If there is snow on the peaks above, you feel it in the cool sting of the air. You hear it in the trebling laughter, in the trills and rills of the brook babbling down, sound softened by the moss as all sounds are hushed and low keyed in this woodland world. And all the time, you have the most absurd sense of being set free from something. By-and-by when eye and ear are attuned, you will see the light reflected from the pine needles glistening like metal, and hear the click of the same needles like fairy castanets of joy. Meantime, take a long, deep, full breath of these condensed sunbeams spiced with the incense of the primeval woods; for you are entering a temple, the temple where our forefathers made offerings to the gods of old, the temple which our modern churches imitate in Gothic spire and arch and architrave and nave. Drink deep in open, full lungs; for you are drinking of an elixir of life which no apothecary can mix. Most of us are a bit ill mentally and physically from breathing the dusty street sweepings of filth and germs which permeate the hived towns. They will not stay with you here! Other dust is in this air, the gold dust of sunlight and resin and ozone. They will make you over, will these forest gods, if you will let them, if you will lave in their sunlight, and breathe their healing, and laugh with the chitter and laughter of the squirrels and streams.
And what if your spirit does not go out to meet the spirit of the woods halfway? Then, the woods will close round you with a chill loneliness unutterable. You are an alien and an exile. They will have none of you and will reveal to you none of their joyous, dauntless life secrets.
THROUGH OUR UNKNOWN SOUTHWEST
 By AGNES C. LAUT
 
 
"All outward wisdom yields to that within.
Whereof nor creed nor cannon holds the key;
We only feel that we have been,
And evermore shall be.
"And thus I know, by memories unfurled,
In rarer moods, and many a nameless sign,
That once in Time, and somewhere in the world,
I was a towering Pine."
 
When the writer was a "freshman medic" she acquired the spruce pillow fad—for were we not told by our professor of materia medica that tired brains may be soothed into forgetfulness of quizzes, "exams" and other horrors of medical college life by the fragrance of oleum pini sylvestris? No college "den" was complete without one or more spruce pillows. While my love for the pine tree was and is sufficiently general to include every branch of the very large pinus family, which embraces the spruce pillow variety, my preference naturally inclined me to want a pillow of the Georgia pine. No northern member of the pine family, I imagined, could possibly be more fragrant and soothing than its southern relative. Imbued with this idea, I wrote my mother to send me from Georgia to New York a bagful of needles of Georgia pine.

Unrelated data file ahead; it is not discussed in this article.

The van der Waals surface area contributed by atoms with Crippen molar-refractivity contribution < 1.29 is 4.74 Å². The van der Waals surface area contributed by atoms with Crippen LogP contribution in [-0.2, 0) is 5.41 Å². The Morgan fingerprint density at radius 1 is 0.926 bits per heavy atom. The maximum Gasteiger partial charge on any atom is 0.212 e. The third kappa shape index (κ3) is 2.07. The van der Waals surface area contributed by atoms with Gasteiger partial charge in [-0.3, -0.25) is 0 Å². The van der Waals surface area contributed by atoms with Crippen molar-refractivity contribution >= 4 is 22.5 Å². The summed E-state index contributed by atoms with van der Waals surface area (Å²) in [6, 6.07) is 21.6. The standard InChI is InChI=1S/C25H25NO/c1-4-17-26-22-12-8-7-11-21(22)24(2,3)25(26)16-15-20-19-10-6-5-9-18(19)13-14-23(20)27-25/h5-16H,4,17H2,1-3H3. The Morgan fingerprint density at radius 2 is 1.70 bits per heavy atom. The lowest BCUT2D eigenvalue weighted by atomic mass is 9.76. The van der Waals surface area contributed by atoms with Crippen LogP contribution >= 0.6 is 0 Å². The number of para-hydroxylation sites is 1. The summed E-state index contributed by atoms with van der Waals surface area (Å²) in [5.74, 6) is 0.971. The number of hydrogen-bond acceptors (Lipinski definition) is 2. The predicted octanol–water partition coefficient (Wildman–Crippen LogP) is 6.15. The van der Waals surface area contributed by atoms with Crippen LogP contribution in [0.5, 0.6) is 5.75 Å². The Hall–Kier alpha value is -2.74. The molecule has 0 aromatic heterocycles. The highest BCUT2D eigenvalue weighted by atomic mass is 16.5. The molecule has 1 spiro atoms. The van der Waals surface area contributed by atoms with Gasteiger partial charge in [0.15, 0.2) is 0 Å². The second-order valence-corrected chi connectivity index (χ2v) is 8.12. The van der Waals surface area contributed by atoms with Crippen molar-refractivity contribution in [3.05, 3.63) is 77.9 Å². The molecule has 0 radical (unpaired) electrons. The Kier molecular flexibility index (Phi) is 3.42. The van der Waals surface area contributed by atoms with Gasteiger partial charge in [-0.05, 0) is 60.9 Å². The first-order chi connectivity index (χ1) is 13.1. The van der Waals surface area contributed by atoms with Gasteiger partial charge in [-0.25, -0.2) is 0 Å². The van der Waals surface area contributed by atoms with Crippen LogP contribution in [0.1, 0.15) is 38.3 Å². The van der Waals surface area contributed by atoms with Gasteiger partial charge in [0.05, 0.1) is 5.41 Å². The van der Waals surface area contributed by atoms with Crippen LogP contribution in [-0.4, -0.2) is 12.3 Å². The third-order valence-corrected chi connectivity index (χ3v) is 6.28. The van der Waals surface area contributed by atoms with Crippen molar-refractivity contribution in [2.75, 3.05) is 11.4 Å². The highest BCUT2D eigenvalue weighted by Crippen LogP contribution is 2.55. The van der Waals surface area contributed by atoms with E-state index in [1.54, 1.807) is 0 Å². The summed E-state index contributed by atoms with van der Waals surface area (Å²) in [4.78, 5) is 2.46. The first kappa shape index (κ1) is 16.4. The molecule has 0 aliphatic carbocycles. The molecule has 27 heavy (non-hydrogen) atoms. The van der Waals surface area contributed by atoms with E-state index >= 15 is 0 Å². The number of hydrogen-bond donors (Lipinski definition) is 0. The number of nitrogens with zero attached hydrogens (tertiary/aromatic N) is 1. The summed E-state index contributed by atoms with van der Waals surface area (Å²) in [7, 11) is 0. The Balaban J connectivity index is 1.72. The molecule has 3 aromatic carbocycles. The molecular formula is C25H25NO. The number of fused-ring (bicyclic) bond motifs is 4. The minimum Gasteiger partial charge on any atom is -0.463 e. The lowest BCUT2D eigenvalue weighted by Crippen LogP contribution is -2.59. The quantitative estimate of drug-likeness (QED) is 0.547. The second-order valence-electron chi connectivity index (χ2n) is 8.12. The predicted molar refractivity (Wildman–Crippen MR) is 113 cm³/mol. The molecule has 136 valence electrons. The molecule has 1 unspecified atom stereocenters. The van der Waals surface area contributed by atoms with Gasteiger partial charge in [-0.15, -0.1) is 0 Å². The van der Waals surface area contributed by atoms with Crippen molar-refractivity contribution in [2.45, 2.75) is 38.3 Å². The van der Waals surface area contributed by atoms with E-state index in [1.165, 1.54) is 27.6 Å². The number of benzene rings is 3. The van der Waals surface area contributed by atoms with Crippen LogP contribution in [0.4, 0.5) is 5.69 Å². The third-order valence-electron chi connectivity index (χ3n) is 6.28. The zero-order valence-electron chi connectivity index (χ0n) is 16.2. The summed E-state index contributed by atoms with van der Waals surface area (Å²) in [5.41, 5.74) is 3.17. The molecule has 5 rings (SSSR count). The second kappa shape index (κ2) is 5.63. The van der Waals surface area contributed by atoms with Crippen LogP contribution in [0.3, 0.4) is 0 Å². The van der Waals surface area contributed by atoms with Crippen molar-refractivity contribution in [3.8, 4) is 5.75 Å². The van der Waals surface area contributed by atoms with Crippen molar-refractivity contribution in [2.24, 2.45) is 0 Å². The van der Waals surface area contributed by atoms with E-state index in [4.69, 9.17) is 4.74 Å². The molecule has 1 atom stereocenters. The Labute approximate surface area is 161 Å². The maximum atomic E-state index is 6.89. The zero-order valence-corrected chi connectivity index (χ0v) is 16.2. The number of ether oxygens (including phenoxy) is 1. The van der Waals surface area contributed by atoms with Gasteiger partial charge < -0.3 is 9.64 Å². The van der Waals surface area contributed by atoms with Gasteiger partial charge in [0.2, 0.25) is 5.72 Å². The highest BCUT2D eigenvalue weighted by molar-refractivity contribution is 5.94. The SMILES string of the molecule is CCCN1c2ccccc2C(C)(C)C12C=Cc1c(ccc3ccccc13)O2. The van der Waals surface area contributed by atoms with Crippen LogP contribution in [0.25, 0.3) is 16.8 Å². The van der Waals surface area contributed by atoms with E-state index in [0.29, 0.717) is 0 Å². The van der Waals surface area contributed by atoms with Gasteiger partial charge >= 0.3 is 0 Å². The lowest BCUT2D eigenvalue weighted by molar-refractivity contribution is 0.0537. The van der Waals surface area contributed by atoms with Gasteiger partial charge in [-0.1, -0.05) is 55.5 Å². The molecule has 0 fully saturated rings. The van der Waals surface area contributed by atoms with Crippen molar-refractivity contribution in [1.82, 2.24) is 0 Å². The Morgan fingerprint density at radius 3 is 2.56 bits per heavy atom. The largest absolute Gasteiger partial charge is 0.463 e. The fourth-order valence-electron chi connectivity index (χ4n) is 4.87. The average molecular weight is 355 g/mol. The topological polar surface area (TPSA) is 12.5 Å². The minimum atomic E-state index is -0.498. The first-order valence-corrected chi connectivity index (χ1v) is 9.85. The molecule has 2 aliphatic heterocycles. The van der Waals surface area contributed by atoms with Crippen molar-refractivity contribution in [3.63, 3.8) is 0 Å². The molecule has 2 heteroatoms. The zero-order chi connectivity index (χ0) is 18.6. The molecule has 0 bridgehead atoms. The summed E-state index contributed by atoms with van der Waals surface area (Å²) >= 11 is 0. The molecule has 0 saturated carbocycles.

The Pine-needle Basket Book
 By Mary Jane McAfee
 
Then a better thought occurred to me as I looked at the heaps of soft—toned burrs. “When we're in the city in the winter, we’re always longing for the sights and smells of the forest. We’ll take all we can of it down with us.” My girl friends laughed at me, but they lent themselves readily to the task.
No doubt the squirrels and chipmunks were much surprised at our continued activity. What could we want with the empty cones? I hope we mystified them as a punishment for their greediness.
We. gathered the most perfect cones of each variety, roaming the woods for days in our hunts. We stripped the cedar of its branches of bright green moss. We gathered sacks of slippery needles from the fragrant pine, and still more fragrant fir. We gathered cedar boughs laden with blossoms, and huge blocks of bark from the redwoods.
We pricked the swollen globules on the bark of the smooth firs, and filled bottles with pure balsam. We ordered beautifully grained cedar boards from the lumber-mill, and made each of  us a cedar chest to hold our treasures.
Rifling of the Forest by Mary Powell
 
THE road upon which the Indian was driving led out into a pine forest, between the stately trees of which Marian caught glimpses of cloud-enshrouded mountains. The cold, the raw wind, the increasing gloominess of the day, with its ominous threat of storm, in no wise checked her momentary enthusiasm and awakening joy for the open country. For as long as she could remember she had been cooped up in a town, and in her heart love of nature had been stultified. At last! She breathed deeply of the keen air, and the strong, pitchy smell of pine began to stimulate her. "What mountains?" she asked. "Spanish Peaks," replied the driver. She made other inquiries to which he gave brief and unsatisfactory replies. Perhaps it took all his attention to keep the car in the road. Besides, the car made such a rattle and clank that conversation was really not easy. Marian ceased asking questions.
The road led through a forest of pines such as she had never seen, wonderfully fragrant and exhilarating after the cities and railroads.
Vanishing America by Zane Grey

But lonely as the pine-forest is, and to a certain extent monotonous, it is impossible to tire of it The vistas of endless brown or silvery cylindrical stems, that rise to a height, sometimes of two hundred feet, have a charm that absolutely rivets the eye. There is a sense of youth and life and freshness about these mighty ever-springing giants, which imparts itself to the beholder, an exuberance of strength, of which the wayfarer seems to gather a portion, as the fragrance of the pinewood is wafted to his nostrils by every breeze that stirs the far-away shadowy branches, or shakes the golden cones to his feet
The Black forest, its people and legends
 By Lisbeth Gooch Séguin

 

 

Saturday, June 27, 2015